Four years after the Arizona Public Safety Retirement System (PSPRS) adopted major stakeholder-driven reforms to stem a precipitous increase in unfunded pension liabilities resulting from faulty plan design, the system now appears to be on a sustainable financial trajectory, according to a new stress test analysis prepared by the Pension Integrity Project at Reason Foundation.
The historic reform—for which the Pension Integrity Project played a major technical assistance and stakeholder engagement role—brought together the legislature, police and fire associations, taxpayer organizations and others to address the serious problems facing the public pension system.
Our newest analysis of Arizona PSPRS, updated this month (October 2020), shows that the 2016 reforms have already achieved many of the goals set by stakeholders, including providing increased retirement security for members and retirees, reducing long-term costs for employers, taxpayers, and employees, and providing new retirement design choices to allow new public safety personnel to better match an evolving set of worker preferences.
While actual results will depend on market outcomes, the most likely expected scenario is that the reforms will save PSPRS employers approximately $141 million over the studied 30-year window. This is welcome news for the state and the many local governments who have struggled to manage the rapidly growing costs of the pension system in the last 15 years. Additionally, while the benefits of a low-risk tier for new members will ultimately take decades to fully realize, this change will reduce risk incrementally with every new hire going into the future.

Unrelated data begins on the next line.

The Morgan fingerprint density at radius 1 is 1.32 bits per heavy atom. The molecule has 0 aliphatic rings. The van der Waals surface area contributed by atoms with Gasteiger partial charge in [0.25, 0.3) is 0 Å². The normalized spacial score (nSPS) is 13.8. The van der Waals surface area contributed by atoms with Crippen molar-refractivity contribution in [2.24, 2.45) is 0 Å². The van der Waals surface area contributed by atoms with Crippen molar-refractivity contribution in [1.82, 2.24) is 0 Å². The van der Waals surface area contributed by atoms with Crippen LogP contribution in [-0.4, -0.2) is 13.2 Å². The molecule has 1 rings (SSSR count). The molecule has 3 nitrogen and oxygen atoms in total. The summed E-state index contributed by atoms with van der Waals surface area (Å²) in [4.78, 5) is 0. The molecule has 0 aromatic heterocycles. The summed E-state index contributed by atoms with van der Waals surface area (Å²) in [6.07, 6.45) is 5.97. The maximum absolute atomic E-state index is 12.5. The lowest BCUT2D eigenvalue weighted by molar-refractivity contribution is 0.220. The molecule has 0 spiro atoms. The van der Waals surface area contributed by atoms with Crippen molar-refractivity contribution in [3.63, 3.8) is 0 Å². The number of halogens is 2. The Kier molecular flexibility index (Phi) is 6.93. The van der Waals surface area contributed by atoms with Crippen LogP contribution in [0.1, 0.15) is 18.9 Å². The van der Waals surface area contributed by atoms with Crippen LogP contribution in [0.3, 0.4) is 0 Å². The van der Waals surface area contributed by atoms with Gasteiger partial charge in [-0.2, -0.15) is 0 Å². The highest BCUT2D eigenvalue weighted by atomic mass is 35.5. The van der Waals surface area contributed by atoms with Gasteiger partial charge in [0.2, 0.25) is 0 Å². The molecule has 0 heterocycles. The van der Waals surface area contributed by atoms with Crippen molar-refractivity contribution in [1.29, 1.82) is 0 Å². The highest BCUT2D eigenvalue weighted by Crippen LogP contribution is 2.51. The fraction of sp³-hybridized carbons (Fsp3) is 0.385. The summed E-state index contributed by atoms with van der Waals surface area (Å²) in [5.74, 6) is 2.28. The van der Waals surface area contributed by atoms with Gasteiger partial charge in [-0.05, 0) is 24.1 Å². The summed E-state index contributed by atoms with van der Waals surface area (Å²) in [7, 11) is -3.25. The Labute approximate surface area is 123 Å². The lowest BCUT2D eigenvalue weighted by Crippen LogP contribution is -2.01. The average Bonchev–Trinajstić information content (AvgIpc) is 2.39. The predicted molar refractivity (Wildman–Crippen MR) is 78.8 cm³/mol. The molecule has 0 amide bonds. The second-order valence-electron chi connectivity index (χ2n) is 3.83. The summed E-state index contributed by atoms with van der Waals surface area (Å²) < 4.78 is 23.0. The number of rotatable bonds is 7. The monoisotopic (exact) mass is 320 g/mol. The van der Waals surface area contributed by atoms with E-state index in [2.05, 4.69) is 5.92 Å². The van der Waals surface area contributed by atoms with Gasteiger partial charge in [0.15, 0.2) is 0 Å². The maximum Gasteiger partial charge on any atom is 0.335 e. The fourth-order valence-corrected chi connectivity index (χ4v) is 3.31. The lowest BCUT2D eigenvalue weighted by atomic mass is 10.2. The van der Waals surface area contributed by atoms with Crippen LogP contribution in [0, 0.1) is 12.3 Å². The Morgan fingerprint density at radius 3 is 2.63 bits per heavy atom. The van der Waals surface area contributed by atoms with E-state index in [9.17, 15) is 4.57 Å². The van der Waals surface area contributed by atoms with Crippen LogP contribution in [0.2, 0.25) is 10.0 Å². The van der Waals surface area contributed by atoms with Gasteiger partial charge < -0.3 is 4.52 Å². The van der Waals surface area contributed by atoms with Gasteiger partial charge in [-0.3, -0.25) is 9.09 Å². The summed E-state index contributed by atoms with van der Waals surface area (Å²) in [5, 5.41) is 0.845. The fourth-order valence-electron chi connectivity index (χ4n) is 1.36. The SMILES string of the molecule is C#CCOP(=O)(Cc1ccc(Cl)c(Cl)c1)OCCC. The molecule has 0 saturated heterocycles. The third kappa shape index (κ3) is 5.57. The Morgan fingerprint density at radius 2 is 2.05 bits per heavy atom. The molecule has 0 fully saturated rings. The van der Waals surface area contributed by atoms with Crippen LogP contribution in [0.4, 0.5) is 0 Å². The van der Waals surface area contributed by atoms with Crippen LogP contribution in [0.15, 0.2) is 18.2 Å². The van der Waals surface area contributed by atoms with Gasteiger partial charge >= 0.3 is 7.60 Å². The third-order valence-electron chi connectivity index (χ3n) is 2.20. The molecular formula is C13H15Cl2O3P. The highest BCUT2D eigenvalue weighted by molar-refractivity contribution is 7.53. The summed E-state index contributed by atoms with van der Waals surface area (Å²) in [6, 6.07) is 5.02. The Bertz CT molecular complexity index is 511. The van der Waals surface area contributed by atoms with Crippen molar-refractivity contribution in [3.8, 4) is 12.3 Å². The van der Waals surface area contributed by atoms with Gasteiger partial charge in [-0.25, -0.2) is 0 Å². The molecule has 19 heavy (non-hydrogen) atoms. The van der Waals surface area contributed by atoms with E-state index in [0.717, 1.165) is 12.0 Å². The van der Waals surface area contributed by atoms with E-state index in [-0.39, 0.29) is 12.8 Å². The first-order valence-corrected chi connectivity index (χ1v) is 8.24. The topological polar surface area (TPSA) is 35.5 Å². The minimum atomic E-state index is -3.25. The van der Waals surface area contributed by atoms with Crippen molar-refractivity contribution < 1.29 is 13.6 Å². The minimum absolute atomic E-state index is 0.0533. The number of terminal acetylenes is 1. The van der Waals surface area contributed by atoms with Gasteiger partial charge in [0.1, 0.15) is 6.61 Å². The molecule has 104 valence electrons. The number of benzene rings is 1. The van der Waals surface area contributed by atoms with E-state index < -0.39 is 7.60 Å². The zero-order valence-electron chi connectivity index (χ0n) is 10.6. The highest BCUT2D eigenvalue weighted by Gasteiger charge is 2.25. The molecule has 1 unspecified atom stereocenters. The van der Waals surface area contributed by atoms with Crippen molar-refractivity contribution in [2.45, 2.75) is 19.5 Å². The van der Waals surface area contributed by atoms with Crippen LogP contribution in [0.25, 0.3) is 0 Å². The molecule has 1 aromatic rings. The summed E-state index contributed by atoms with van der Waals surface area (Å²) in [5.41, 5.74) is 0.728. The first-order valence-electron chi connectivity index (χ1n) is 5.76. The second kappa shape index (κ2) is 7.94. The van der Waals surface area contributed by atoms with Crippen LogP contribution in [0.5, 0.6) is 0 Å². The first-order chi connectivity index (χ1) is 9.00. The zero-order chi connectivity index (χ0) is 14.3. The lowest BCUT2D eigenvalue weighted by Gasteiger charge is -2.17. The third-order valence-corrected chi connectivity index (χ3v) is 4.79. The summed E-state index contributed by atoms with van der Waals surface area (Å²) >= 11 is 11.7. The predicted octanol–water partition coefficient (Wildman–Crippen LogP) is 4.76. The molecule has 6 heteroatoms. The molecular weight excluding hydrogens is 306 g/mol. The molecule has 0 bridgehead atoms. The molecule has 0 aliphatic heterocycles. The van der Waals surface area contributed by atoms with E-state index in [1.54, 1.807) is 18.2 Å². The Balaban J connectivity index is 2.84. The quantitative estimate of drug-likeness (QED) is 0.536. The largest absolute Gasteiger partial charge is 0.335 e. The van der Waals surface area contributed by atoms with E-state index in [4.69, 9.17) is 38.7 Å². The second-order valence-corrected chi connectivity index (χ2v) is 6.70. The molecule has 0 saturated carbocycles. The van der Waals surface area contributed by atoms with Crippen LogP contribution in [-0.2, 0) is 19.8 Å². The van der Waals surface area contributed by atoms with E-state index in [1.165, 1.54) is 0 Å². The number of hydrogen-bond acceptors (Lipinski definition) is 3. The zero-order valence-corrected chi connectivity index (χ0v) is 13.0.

The system still faces challenges as it works to remain on a path back from its current 50 percent funding ratio. Not only does the latest solvency analysis examine the factors still driving the growth of PSPSRS’ unfunded liabilities and assesses the positive impacts of reforms to the system, but it also presents a stress test analysis to measure the impacts that future market scenarios could have on unfunded liabilities and required employer contributions. The analysis also provides a number of policy suggestions that, if implemented, would add to the already positive reforms that Arizona stakeholders have implemented.
New, updated analyses will be added to this page periodically to track PSPRS’s performance and solvency as new data and information become available. The analyses will continue to examine the primary factors driving historical changes in unfunded liabilities and offer stress testing designed to highlight potentially latent financial risks the plan is facing.
The Pension Integrity Project at Reason Foundation offers pro-bono consulting to public officials and other stakeholders to help design and implement policy solutions aimed at improving public pension plan resiliency and promoting retirement security for all public employees. We stand ready to help motivated policymakers and stakeholders understand the issues, and we maintain up-to-date actuarial models for both the Arizona State Retirement System and the Arizona Public Safety Personnel Retirement System, which allows us to test the potential actuarial and fiscal impacts of a wide variety of potential policy changes
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